The Films of Robert Schaller
With Robert Schaller in person!

Saturday, September 27, 2008

Robert Schaller Nightingale Program

This screening promises to be a luminal adventure in handmade emulsions, homemade pinhole cameras, dance, and rhythm. The work of Robert Schaller is an exploration of the possibilities inherent in the nature of light, lenses, and emulsion that make film work along with a new relationship between filmmaker and instrument. His unique approach produces films that pulsate and crackle with a living surface that reflects the essence of the world. Featuring a trio of triple-projection pieces, along with several other works, this program gives us a glimpse into a practice that denies any division exists between art and science, experiment and pastime, or invention and chance.

Originally from Seattle, WA, Schaller worked at a bio-chemistry laboratory in Germany before pursing an MFA in Fine Arts from the University of Colorado-Boulder. He has taught courses at CU-Boulder, the San Francisco Art Institute, the Toussaint L’Ouverture School of Arts and Social Justice in South Florida, and in 2003 he founded the Handmade Film Institute in order to extend and explore the possibilities of film as an artistic medium. The Institute hosts a weeklong Film Camp every summer at its home base outside of Ward, CO, and in 2008 initiated the Wilderness Filmmaking Expedition, spending a week in the Mt. Zirkel Wilderness area near Steamboat Springs, CO. In addition to his experimental work, Schaller makes documentary film, composes music, and collaborates with other artists such as dancers and kite makers.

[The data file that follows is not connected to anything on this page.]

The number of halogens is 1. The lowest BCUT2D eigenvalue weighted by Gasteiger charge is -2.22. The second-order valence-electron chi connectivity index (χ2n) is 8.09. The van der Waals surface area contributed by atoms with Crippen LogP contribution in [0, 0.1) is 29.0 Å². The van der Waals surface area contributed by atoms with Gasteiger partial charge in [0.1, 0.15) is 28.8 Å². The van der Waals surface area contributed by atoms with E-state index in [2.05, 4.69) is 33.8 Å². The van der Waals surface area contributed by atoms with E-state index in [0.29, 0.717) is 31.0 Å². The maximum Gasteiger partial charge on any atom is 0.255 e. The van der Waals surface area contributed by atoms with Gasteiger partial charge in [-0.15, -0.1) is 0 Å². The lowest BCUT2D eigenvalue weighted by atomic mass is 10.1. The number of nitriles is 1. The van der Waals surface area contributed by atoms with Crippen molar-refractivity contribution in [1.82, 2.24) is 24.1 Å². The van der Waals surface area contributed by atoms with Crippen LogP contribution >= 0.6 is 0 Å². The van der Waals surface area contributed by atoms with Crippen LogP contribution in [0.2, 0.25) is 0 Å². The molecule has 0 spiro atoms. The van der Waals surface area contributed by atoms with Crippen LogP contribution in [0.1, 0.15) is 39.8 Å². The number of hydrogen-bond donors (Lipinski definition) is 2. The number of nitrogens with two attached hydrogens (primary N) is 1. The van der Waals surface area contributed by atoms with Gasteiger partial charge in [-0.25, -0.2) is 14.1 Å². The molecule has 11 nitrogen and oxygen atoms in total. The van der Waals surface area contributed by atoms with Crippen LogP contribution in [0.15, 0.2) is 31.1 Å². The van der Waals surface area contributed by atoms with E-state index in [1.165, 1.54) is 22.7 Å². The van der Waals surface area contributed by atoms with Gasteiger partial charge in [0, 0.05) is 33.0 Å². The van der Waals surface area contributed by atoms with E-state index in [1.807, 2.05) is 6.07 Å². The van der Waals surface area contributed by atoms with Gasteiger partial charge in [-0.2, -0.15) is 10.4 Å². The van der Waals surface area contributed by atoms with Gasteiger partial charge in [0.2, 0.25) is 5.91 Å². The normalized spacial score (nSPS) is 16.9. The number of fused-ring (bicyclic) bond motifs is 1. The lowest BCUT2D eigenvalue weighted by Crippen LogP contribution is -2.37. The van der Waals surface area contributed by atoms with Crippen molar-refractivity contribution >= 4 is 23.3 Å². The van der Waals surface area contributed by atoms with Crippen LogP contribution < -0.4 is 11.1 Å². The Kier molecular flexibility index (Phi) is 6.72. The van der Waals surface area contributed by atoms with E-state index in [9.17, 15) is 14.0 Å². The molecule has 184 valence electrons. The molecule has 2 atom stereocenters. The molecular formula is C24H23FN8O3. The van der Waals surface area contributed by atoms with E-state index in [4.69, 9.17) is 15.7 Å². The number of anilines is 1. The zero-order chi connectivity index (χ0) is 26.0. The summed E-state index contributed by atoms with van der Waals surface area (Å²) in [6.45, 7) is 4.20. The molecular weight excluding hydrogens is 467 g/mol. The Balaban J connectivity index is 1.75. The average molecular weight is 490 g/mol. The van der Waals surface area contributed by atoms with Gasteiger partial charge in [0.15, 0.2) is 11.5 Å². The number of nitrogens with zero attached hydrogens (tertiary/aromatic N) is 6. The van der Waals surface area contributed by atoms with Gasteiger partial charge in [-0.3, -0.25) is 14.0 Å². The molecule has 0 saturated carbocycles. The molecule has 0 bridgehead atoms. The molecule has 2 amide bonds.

Triangle (16mm x 3, B+W silent, 3 min, 2008)
If Not One and One (16mm x 3, color, sound, 15 min, 1999)
Triptych (16mm x 3, B+W, silent, 3 min, 1996)
Walk (16mm x 2, color, silent, 5 min, 2003)
To The Beach (16mm, color, sound, 10 min, 1998)
Phrase (16mm, B+W, silent, 8 min, 2007)
My Life As A Bee (16 mm color silent, 6 min, 2002)
Mountain Home (16mm color silent, 10 min, 2007)

Very Special Thanks to programmer Jason Halprin.


Filed under: 16mm, experimental, Uncategorized